Private equity hesitancy contrasted with prompt public funding of green innovation

Listen to a tale that seems to turn current criticism of government intervention on its head. Investing “where (business) angels fear to tread” nimbly accomplished by that much-maligned bastion of supposed public sector quango unnecessariness, a Regional Development Agency.

Enval has found a way to recycle that which was previously un-recyclable.

Co-founder Dr. Carlos Ludlow-Palafox:

“We wanted to develop the technology further without having to have further dilution in the company.

The procedure for applying for a grant from EEDA [the East of England Development Agency] was in many ways much simpler than applying for money from private investors.

Even though EEDA put some effort into looking into the value of our project, the time that this took was definitely shorter than the time that it takes to complete a round of funding from venture capital or business angels.

Since then we have managed to secure another round of funding thanks mainly to the results that were achieved during the grant.”

Here is a news story about Enval’s new plant in the UK:

Enval opens new facility in Luton

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Value from Waste

Enval cuts the ribbon on a new engineering facility dedicated to showcasing its revolutionary technology

Enval, a leading provider of recycling and environmental technology solutions, today announced it has opened a new engineering site in Luton.

The new site will allow Enval to expand operations from its Headquarters in Cambridge and continue development of its patented material recovery process.

Enval is a modern environmental services company, focused on providing specialist solutions across industrial, commercial and municipal sectors to deliver value from waste to its customers.

Natural resources are becoming scarcer and existing sources of fuels and minerals will not be sufficient to satisfy global needs for much longer.

With manufacturers concentrating on reducing waste volumes, bulky rigid packaging is being replaced by lighter and in some cases more complex flexible packaging.

Flexible laminate packaging has excellent material performance and environmental qualities, but represents a new challenge for the recycling industry, requiring new technologies and processes to be able to deal with it.

Enval’s patented technology will make a significant contribution by offering a genuine recycling route for flexible laminate packaging materials thereby reducing the quantity of waste, which is currently being sent to landfill or incinerated.

“Enval is looking forward to showcasing its process to potential customers,” said David Boorman, Business Development Manager at Enval.

“Enval’s new technology separates the aluminium from laminates, which means that this valuable commodity can be recycled using a process that can scale to suit the need, generate profit and make a true environmental difference.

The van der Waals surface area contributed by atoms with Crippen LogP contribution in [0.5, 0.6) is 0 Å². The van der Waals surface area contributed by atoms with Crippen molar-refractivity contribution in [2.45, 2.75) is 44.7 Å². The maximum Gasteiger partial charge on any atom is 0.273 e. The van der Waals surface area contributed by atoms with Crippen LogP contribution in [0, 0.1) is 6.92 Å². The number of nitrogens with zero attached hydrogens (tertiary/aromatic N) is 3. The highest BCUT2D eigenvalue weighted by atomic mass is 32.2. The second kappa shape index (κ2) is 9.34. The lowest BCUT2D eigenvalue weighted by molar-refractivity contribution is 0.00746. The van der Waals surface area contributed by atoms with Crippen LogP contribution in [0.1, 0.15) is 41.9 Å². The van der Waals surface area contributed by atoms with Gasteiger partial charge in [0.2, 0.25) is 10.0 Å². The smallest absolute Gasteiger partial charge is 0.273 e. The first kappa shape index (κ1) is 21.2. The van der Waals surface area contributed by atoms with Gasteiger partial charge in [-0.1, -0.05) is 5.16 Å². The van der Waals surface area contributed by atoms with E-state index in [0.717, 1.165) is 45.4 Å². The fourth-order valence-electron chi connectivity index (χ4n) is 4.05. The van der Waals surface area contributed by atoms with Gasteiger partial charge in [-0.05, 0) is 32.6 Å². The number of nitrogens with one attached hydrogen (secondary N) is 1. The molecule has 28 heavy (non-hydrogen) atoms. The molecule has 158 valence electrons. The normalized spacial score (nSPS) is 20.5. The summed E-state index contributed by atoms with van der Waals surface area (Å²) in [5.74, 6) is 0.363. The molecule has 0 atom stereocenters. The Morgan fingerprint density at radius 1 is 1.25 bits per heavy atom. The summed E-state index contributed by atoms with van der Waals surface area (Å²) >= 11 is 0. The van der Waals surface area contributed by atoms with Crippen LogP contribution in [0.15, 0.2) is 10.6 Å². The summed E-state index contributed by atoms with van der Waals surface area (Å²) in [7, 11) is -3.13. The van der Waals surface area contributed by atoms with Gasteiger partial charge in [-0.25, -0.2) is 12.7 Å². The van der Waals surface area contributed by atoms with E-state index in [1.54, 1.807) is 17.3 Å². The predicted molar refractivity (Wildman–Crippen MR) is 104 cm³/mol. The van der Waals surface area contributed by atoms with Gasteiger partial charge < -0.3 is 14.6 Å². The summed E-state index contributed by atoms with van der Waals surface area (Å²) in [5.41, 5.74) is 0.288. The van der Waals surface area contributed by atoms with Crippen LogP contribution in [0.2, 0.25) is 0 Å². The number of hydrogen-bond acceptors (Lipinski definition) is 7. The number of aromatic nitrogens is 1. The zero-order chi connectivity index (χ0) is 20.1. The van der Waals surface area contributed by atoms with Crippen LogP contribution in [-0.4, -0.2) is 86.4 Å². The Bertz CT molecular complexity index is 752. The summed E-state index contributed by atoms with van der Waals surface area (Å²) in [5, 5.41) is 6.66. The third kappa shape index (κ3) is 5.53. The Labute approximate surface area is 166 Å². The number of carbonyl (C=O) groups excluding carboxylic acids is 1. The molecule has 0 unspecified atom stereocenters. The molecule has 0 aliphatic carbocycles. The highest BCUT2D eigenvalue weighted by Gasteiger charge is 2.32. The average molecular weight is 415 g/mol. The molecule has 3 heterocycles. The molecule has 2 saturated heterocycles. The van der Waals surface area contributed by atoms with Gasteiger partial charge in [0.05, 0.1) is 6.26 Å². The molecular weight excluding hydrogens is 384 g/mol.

Customers will be able to visit our new engineering facility and see the fully operational Pilot-Plant.

Enval will be able to test their customer’s own waste to demonstrate the process’s commercial viability.”

Tests with the Pilot-Plant that Enval has carried out in Cambridge over the last 12 months have shown that the process can be used to address the challenges presented by laminate materials.

The Enval Process now allows packaging systems based on these materials, such as aseptic drink cartons, food pouches and toothpaste tubes, to be completely recycled in a sustainable and economically viable way.

“Flexible packaging systems based on plastic/aluminium laminates are widely used because of their many positive attributes but the absence of a viable recycling process for them is a major drawback and is creating an increasing landfill problem.

Now though, thanks to Enval, a solution is at hand and the opening of Enval’s engineering site in Luton is a clear demonstration of the commercial appetite that exists for the enabling technologies and services that we can offer” said Martin Lamb, Enval’s Chairman.

“This additional facility will allow Enval to rapidly scale its operations and will be used to demonstrate the ability of the Enval Pilot-Plant to operate continuously on significant volumes of waste.”

About Enval

Enval, originally formed as a spin-out from the Department of Chemical Engineering at the University of Cambridge, is a privately funded company.

In parallel to the technical development and commercialisation of its proprietary processes, Enval provides environmental technology consultancy, with particular emphasis on the pyrolytic recycling of complex flexible packaging materials.

More information on Enval is available at

Jan. 25, 2010